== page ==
Spectrophotometry of hydroxocobalamin and hemoglobin reveals production of an unanticipated methemoglobin variant

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Introduction. Cyanide-poisoned patients often require pulse oximetry and co-oximetry to measure oxyhemoglobin, deoxyhemoglobin, carboxyhemoglobin, and methemoglobin. These and other critical laboratory measurements can be confounded by the cyanide antidote hydroxocobalamin. The postulated mechanism of this confounding is direct optical interference. Methods. The spectra of swine hemoglobin with and without hydroxocobalamin were measured from 450-800 nm. The resulting complex spectrum was divided into hemoglobin, hydroxocobalamin, and a remainder spectrum. Results. The remainder spectrum appears to be a methemoglobin variant quantitatively dependant on the amount of hydroxocobalamin added to the hemoglobin solution and the presence of oxygen. The Pearson's correlation coefficient comparing the known swine methemoglobin spectrum with the remainder spectrum reveals a very high degree of correlation (r2=0.986). Conclusion. This is the first study to document methemoglobin formation caused by hydroxocobalamin. Further studies are needed in vitro and in vivo to assess this previously unreported methemoglobin variant.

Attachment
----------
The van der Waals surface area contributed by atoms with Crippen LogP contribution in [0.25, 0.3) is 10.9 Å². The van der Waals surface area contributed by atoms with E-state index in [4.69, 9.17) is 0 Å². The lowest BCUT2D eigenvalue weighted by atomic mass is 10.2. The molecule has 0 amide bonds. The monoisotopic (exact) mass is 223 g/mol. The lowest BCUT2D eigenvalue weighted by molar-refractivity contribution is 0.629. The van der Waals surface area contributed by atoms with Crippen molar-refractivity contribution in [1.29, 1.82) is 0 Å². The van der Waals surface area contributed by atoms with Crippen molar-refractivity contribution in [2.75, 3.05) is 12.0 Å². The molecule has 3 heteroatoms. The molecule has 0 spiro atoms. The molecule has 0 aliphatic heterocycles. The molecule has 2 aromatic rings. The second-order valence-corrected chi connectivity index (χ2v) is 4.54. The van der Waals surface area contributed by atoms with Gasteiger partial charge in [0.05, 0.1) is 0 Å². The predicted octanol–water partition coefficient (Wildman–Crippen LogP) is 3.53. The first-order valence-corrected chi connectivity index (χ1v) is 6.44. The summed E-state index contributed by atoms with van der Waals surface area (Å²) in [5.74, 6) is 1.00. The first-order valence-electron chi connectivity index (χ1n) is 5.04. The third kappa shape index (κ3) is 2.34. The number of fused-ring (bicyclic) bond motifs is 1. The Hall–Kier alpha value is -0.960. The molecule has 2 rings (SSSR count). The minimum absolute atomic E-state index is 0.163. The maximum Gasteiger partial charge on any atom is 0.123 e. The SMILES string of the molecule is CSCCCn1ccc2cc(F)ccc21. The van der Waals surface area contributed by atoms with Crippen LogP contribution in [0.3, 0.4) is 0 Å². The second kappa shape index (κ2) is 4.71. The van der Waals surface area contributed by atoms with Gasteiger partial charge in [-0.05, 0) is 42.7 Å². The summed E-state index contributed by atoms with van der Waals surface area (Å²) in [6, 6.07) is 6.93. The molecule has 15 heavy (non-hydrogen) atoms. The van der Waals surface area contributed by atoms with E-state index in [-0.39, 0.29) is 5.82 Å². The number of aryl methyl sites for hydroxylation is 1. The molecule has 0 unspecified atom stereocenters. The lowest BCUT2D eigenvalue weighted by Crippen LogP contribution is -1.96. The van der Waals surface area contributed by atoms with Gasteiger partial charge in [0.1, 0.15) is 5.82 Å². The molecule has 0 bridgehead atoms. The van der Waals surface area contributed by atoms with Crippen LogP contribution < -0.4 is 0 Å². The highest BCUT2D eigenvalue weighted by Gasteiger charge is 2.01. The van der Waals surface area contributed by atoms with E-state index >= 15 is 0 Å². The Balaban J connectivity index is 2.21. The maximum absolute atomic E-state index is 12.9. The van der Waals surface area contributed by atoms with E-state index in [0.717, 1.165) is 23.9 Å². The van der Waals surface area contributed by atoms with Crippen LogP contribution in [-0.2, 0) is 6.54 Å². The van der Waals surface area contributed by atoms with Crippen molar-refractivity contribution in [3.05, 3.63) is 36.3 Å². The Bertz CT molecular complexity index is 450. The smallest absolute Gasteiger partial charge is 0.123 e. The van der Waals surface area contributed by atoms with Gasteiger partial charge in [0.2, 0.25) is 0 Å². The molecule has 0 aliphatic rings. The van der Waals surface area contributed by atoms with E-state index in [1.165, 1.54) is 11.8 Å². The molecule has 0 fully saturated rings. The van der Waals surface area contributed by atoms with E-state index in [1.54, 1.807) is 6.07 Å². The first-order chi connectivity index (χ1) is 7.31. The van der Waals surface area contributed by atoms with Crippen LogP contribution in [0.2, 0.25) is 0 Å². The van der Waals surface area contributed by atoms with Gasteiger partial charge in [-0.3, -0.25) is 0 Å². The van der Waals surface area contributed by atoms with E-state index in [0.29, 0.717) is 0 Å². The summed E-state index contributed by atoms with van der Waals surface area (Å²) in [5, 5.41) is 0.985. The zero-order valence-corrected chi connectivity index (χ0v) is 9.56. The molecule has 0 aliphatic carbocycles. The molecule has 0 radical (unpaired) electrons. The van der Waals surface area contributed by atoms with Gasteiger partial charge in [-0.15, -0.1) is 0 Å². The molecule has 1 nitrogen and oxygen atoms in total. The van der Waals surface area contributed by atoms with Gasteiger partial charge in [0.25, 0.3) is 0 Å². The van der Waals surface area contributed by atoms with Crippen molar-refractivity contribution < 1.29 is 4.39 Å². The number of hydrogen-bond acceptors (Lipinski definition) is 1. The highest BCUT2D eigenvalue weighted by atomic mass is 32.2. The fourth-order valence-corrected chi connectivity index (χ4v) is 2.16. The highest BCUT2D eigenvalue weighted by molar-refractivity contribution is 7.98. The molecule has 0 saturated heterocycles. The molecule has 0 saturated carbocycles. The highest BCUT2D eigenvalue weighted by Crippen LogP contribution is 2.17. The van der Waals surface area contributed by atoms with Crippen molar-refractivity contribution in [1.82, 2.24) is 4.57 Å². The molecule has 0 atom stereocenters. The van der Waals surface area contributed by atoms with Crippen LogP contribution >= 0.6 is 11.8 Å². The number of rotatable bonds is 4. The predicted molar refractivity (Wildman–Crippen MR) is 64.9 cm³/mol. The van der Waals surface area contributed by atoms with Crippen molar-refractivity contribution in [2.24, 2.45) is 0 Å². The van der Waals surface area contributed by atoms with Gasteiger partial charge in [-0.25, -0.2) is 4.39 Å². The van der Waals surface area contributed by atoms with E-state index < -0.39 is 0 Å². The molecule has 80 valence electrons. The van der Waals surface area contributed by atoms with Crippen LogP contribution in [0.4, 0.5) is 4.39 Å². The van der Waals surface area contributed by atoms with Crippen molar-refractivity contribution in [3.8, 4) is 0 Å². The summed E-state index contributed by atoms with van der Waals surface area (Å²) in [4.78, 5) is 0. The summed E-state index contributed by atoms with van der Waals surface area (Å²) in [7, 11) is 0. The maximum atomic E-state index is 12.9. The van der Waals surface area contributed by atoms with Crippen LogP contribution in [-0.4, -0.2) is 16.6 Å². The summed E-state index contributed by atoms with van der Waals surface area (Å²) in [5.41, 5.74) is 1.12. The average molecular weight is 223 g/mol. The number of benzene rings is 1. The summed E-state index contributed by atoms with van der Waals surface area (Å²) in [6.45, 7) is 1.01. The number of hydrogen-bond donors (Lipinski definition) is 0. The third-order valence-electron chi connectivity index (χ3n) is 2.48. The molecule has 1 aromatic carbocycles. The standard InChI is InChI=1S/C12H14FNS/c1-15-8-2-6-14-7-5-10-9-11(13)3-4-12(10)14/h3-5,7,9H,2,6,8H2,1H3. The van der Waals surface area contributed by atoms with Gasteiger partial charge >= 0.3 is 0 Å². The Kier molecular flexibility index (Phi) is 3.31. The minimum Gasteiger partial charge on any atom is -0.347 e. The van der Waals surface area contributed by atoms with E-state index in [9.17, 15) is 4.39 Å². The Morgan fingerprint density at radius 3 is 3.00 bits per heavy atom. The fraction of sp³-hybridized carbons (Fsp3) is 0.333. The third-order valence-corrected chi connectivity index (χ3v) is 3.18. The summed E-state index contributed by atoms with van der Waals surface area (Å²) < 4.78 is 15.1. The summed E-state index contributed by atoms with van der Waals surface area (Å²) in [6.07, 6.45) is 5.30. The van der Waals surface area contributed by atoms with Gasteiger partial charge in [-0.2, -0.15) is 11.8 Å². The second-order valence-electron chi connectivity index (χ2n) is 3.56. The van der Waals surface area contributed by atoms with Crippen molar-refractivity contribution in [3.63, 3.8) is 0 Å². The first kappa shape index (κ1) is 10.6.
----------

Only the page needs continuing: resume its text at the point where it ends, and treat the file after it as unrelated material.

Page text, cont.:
Original languageEnglish (US)
Pages (from-to)545-550
Number of pages6
JournalClinical Toxicology
Issue number6
Publication statusPublished - Jul 2008



  • Cyanide
  • Hemoglobin
  • Hydroxocobalamin
  • Methemoglobin
  • Spectrophotometry

ASJC Scopus subject areas

  • Health, Toxicology and Mutagenesis
  • Toxicology

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